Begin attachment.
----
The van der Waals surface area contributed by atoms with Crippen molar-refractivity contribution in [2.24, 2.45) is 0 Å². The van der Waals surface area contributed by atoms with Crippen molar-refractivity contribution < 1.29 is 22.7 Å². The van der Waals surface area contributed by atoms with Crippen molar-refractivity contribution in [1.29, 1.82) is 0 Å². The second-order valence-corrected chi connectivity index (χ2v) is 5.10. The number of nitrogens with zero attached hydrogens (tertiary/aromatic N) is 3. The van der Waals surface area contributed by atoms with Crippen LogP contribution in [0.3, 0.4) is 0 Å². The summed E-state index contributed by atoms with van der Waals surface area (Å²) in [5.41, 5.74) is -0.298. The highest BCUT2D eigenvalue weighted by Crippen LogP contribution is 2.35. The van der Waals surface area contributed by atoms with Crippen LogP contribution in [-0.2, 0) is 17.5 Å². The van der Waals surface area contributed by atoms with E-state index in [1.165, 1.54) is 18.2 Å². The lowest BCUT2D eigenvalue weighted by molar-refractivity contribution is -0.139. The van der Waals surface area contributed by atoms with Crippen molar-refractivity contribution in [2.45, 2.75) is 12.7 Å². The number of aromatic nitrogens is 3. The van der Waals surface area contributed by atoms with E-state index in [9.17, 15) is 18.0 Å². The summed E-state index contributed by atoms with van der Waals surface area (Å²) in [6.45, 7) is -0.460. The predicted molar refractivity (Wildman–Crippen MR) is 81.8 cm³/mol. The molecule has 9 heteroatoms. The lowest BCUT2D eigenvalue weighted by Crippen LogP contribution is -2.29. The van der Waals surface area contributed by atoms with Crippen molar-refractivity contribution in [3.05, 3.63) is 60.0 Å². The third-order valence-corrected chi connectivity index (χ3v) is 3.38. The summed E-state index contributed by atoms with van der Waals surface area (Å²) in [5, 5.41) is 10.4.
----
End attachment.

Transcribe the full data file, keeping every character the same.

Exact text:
The van der Waals surface area contributed by atoms with Crippen molar-refractivity contribution in [2.24, 2.45) is 0 Å². The van der Waals surface area contributed by atoms with Crippen molar-refractivity contribution < 1.29 is 22.7 Å². The van der Waals surface area contributed by atoms with Crippen molar-refractivity contribution in [1.29, 1.82) is 0 Å². The second-order valence-corrected chi connectivity index (χ2v) is 5.10. The number of nitrogens with zero attached hydrogens (tertiary/aromatic N) is 3. The van der Waals surface area contributed by atoms with Crippen LogP contribution in [0.3, 0.4) is 0 Å². The summed E-state index contributed by atoms with van der Waals surface area (Å²) in [5.41, 5.74) is -0.298. The highest BCUT2D eigenvalue weighted by Crippen LogP contribution is 2.35. The van der Waals surface area contributed by atoms with Crippen LogP contribution in [-0.2, 0) is 17.5 Å². The van der Waals surface area contributed by atoms with E-state index in [1.165, 1.54) is 18.2 Å². The lowest BCUT2D eigenvalue weighted by molar-refractivity contribution is -0.139. The van der Waals surface area contributed by atoms with Crippen molar-refractivity contribution in [2.45, 2.75) is 12.7 Å². The number of aromatic nitrogens is 3. The van der Waals surface area contributed by atoms with E-state index in [9.17, 15) is 18.0 Å². The summed E-state index contributed by atoms with van der Waals surface area (Å²) in [6.45, 7) is -0.460. The predicted molar refractivity (Wildman–Crippen MR) is 81.8 cm³/mol. The molecule has 9 heteroatoms. The lowest BCUT2D eigenvalue weighted by Crippen LogP contribution is -2.29. The van der Waals surface area contributed by atoms with Crippen molar-refractivity contribution in [3.05, 3.63) is 60.0 Å². The third-order valence-corrected chi connectivity index (χ3v) is 3.38. The summed E-state index contributed by atoms with van der Waals surface area (Å²) in [5, 5.41) is 10.4.